The False Claims Act and War Profiteering
Prepared Statement of Senator Chuck Grassley of Iowa
Senate Committee on the Judiciary
Combating War Profiteering: Are We Doing Enough to Investigate
and Prosecute Contracting Fraud and Abuse in Iraq?
Tuesday, March 20, 2007
Mr. Chairman, thank you for holding today’s hearing on contracting fraud and abuse during the reconstruction of Iraq.
During my time in the Senate, I have fought long and hard to ensure that taxpayer dollars spent by the government are free from fraud, waste, and abuse, especially government dollars paid to federal contractors.
This Committee, like all Congressional committees, has a Constitutional duty to conduct oversight of federal spending to determine if expenditures are sound and to ensure that laws passed by Congress are implemented and enforced in a manner consistent with the spirit and intent of the legislation.
Today’s hearing presents an opportunity to address concerns surrounding the waste, fraud, and abuse of taxpayer dollars during the reconstruction of Iraq. Over the past three years, billions of dollars have been spent on the reconstruction of Iraq. As audits, investigations, and media reports have shown, the waste, fraud, and abuse of reconstruction dollars spent in Iraq is a real issue.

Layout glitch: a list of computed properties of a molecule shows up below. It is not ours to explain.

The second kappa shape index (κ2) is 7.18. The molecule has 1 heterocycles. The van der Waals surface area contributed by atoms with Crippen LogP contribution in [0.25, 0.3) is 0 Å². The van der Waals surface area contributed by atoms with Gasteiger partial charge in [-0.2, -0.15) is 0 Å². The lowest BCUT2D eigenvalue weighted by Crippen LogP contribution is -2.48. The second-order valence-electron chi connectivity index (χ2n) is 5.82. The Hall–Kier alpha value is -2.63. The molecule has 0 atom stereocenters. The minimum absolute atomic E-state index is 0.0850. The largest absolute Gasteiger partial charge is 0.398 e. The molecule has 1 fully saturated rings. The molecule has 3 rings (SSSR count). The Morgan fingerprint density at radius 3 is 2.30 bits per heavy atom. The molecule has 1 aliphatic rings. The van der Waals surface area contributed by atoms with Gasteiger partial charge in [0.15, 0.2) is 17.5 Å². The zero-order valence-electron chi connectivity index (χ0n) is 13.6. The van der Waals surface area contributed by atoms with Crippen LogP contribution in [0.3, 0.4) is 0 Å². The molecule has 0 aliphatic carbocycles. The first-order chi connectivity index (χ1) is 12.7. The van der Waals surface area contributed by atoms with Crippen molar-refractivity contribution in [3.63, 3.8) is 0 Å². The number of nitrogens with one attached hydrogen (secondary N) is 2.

Today’s witnesses will speak to the problems they’ve uncovered while conducting oversight of both funds administered by the US Government and those by the Iraqi government. And while the way both of these funds are administered is different and distinct, the truth is that all monies invested in the reconstruction of Iraq need to be free from waste of all forms. We must make every effort to ensure that these investments result in the building of the foundations of democracy for the Iraqi people.
That said, the goal of this hearing should be to focus not only on pointing out problems with fraud, waste, and abuse, but also addressing solutions to these problems. Once fraud, waste, or abuse is found, the objective should turn to recovering as much money as possible from the source of the wrongdoing and ensuring those responsible are held accountable.
The federal government has a number of laws on the books for recovering funds lost to unscrupulous contractors. To varying degrees, these laws provide different remedies such as restitution, fines, or even debarment from federal contracting programs. However, the reality of the contracting world is that all too often monies lost to fraud, waste, or abuse are lost and gone forever.
Be it settlements for pennies on the dollar or promises of reform on future contracts, the bottom line is that contractors that game the system and obtain endless streams of government dollars are only persuaded when the financial impact hits home. The cost of settling fraud should not be just another cost of doing business. One law that has teeth and has been used with great success to combat fraud is the False Claims Act (FCA).
The False Claims Act (FCA) was originally passed by Congress and signed into law by Abraham Lincoln in 1863. The FCA was passed as a tool to help deter and prevent war profiteering during the Civil War, and over time, has become the preeminent tool for combating fraud in government programs.